The physicist joins us to discuss his recent text The Jazz Of Physics.
Physicist Stephon Alexander
Tavis Smiley: Good evening from Los Angeles. I’m Tavis Smiley.
Tonight, a conversation with physicist and jazz musician, Stephon Alexander. More than 50 years ago inspired by Albert Einstein, John Coltrane put physics and geometry at the core of his music. Today, Alexander returns the favor by exploring the link between jazz and modern physics and cosmology in his new text, “The Jazz of Physics”.
Then we’ll revisit an in-studio performance by multiple Grammy winner, Dee Dee Bridgewater, from her project, “Dee Dee’s Feathers”, a performance from her. You don’t want to miss it.
All of that coming up in just a moment.
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Tavis: Dr. Stephon Alexander is a professor of physics at Brown University and a lifelong student of jazz. In his new text, he explores these two passions and explains how music, jazz and improvisation are connected with modern physics and cosmology.
It’s called “The Jazz of Physics: The Secret Link Between Music and the Structure of the Universe”. Professor Alexander, an honor to have you on this program, sir.
Stephon Alexander: It’s a great honor to be here.
Tavis: Let me start with this. I’ll come back to the text in just a second. What strikes me first and foremost as most fascinating, before we get to your pedigree and your professorship at Brown, is that you are obviously a person of color. I know that you are the son of working class immigrants in New York City from Trinidad.
I know from my research that you were considered slow as a child and here you are as a professor of physics at Brown. How does that happen? Why aren’t there more people of color who look like you who find that passion and end up in this particular field?
Alexander: Yeah. There are many factors, but I think the most important factor is a simple thing, which is really projecting to young people, especially young people of color that they have it. They have it, and you have those expectations.
And you also have the expectations that they ought to, you know, learn the skillset necessary to become great scientists, but that’s not the end. The end is all the exciting stuff that they can partake in in the scientific enterprise.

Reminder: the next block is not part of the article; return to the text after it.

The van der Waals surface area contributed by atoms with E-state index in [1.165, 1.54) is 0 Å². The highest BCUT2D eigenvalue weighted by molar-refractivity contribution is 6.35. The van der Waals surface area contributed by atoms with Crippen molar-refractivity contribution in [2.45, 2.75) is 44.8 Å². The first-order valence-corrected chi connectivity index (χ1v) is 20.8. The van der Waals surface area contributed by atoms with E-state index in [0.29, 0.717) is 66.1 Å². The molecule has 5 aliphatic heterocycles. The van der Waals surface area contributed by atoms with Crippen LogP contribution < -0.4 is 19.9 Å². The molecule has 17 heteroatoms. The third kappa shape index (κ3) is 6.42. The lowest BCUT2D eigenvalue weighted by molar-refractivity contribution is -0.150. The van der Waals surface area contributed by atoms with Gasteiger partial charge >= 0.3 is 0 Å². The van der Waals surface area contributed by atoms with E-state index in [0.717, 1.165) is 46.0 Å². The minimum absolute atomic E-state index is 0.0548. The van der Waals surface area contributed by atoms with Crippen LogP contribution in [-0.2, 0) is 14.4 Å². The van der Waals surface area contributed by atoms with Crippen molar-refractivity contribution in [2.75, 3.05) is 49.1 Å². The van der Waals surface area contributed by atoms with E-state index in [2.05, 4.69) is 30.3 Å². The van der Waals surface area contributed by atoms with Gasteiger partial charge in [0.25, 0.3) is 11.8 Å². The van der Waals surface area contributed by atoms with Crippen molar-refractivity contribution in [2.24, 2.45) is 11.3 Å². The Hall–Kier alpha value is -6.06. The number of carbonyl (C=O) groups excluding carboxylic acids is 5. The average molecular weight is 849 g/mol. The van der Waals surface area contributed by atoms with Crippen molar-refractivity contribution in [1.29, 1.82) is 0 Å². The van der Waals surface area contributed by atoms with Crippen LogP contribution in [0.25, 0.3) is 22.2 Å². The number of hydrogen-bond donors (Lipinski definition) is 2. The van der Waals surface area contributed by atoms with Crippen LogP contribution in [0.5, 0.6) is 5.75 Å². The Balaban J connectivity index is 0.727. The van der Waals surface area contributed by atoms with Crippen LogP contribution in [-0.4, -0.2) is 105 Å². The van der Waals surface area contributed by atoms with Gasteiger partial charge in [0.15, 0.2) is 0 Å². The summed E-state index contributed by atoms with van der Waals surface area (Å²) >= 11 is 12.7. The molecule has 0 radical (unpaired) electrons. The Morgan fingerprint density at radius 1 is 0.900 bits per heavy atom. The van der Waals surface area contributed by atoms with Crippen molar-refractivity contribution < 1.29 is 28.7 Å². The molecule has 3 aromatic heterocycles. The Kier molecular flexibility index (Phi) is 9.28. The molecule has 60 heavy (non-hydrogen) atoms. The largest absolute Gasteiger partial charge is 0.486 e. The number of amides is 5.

Tavis: Why do you think, then–because I think you hit the nail on the head–why then are there such low expectations of students of color when it comes to the sciences? Are we deemed as less smart? Not talented enough? Not worth of the effort? Why?
Alexander: Well, you know, when we look at the media portrays, this was something I was sensitive about when I was a young person. A lot of the scientists, even if they didn’t look like me, they didn’t act like me, they didn’t talk the way I spoke, these things matter.
So I think that it also matters that if a teacher sees a kid walking in with like, you know, baggy pants or whatever, there may be a presumption that that kid can’t do differential geometry one day. So I think those things are very real.
Tavis: What, then, is the challenge—since you are now a professor yourself—what then is the challenge to educators to not underestimate, to not have such low expectations of certain students? What’s the challenge to educators?
Alexander: I think one challenge is to get students of all backgrounds working together in different ways.
Tavis: Okay. Like?
Alexander: Well, one of the things I do is I get students to just loosely investigate a problem together with the expectation that they are encouraged to make mistakes, and that making mistakes is actually a really good thing because, after all, we learn how to walk and how to speak language by making mistakes.